It is challenging to verify Deng’s assertion about the heritage of people dining in Vancouver’s Chinese restaurants. Still, it illustrates the above point well: Kaiping is integral to the city’s Chinese diaspora story.

Heck, Kaiping even boasts a “Canada Village,” which today sits largely empty, with many of its inhabitants having migrated to Canada. (Its exquisitely designed residences are still well worth exploring for those visiting the area.)

My China Roots, a company that helps people of Chinese heritage around the world learn more about their ancestry, notes on its website that “countless overseas Chinese in North America, Southeast Asia and Australia trace their roots back to [Kaiping and its surrounding areas].” Major destinations for Kaiping emigrants are listed as the United States, United Kingdom, Canada, Malaysia, Singapore, Australia, Vietnam, and Mexico.

According to My China Roots’ founder, Huihan Lie, the first wave of migrants out of Kaiping was in the 1840s and early 1850s, when California and then Canada’s gold rushes began.

Deng has been based in Kaiping since 2010 and has been instrumental in helping connect many overseas Chinese families with their heritage in the area. He says he’s contacted by an overseas Chinese person curious about their heritage in Kaiping “almost every other month.”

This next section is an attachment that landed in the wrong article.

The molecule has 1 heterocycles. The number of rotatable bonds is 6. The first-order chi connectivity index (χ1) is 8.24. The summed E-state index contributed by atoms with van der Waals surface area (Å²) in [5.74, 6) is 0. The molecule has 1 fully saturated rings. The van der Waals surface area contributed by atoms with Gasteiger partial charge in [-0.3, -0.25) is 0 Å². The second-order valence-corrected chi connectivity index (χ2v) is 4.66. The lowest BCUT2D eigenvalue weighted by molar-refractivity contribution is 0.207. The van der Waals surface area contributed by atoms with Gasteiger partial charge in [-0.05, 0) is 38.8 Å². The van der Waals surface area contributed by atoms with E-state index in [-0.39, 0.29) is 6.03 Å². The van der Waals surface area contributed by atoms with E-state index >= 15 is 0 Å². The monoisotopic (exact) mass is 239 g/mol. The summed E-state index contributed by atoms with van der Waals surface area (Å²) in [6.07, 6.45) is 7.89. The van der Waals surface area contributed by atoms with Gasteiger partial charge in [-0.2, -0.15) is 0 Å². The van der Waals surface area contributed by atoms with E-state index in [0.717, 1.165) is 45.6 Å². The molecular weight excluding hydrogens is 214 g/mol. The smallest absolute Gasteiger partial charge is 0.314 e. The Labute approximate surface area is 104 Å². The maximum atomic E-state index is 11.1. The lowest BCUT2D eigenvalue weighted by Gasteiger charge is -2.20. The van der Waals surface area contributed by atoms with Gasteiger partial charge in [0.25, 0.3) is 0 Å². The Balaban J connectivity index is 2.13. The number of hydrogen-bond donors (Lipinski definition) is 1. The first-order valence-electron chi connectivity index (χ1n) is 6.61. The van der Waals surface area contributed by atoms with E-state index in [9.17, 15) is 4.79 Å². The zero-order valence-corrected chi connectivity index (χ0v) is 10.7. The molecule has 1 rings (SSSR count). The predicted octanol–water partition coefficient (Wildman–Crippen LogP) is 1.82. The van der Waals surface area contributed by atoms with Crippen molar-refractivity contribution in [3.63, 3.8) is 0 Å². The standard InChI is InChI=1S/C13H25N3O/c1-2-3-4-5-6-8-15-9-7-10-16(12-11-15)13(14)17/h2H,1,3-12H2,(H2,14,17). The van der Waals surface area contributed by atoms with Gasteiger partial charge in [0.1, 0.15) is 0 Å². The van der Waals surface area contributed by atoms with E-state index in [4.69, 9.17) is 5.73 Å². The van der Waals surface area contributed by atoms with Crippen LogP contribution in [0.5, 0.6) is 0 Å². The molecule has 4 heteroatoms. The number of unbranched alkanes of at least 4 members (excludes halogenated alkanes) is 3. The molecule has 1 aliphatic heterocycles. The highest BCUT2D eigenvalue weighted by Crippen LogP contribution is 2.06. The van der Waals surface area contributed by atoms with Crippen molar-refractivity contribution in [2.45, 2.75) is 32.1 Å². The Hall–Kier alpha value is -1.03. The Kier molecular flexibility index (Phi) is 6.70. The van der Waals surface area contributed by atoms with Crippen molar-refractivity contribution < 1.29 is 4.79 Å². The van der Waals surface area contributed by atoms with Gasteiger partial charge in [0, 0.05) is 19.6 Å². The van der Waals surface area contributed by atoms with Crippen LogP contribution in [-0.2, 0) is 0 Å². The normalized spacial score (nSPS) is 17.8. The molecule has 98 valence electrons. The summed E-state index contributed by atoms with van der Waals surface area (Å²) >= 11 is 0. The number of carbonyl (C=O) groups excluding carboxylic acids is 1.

“It’s actually quite common to have overseas Chinese people come back to Kaiping looking for a little belonging. And we’re quite happy to help them, we look around and see what we can find,” says Deng, who adds that he was recently contacted by a third-generation Chinese woman from overseas who wants to visit Kaiping with her family in April to learn more about her heritage.

“Helping people is part of the fun, and we’re happy to do it.”

Deng played an instrumental role in helping Keith learn about his heritage. Thanks to some basic genealogical information Keith provided, Deng and his team were able to locate the Chow family’s ancestral diaolou.

Kaiping Diaolou

Built in 1921, the nine-storey Ruishi Diaolou is the tallest in Kaiping.

Diaolou, simply put, are old, fortified concrete towers that could reasonably be described as castle-like. The structures variously served as homes, communal structures, and watchtowers to protect against bandits and provide elevated shelter during floods. Kaiping is home to over 1,800 diaolou. The oldest was constructed in the 1500s, but most are much more modern, dating to the late 19th and early 20th centuries. The structures secured a spot on the UNESCO World Heritage list for cultural heritage sites in 2007.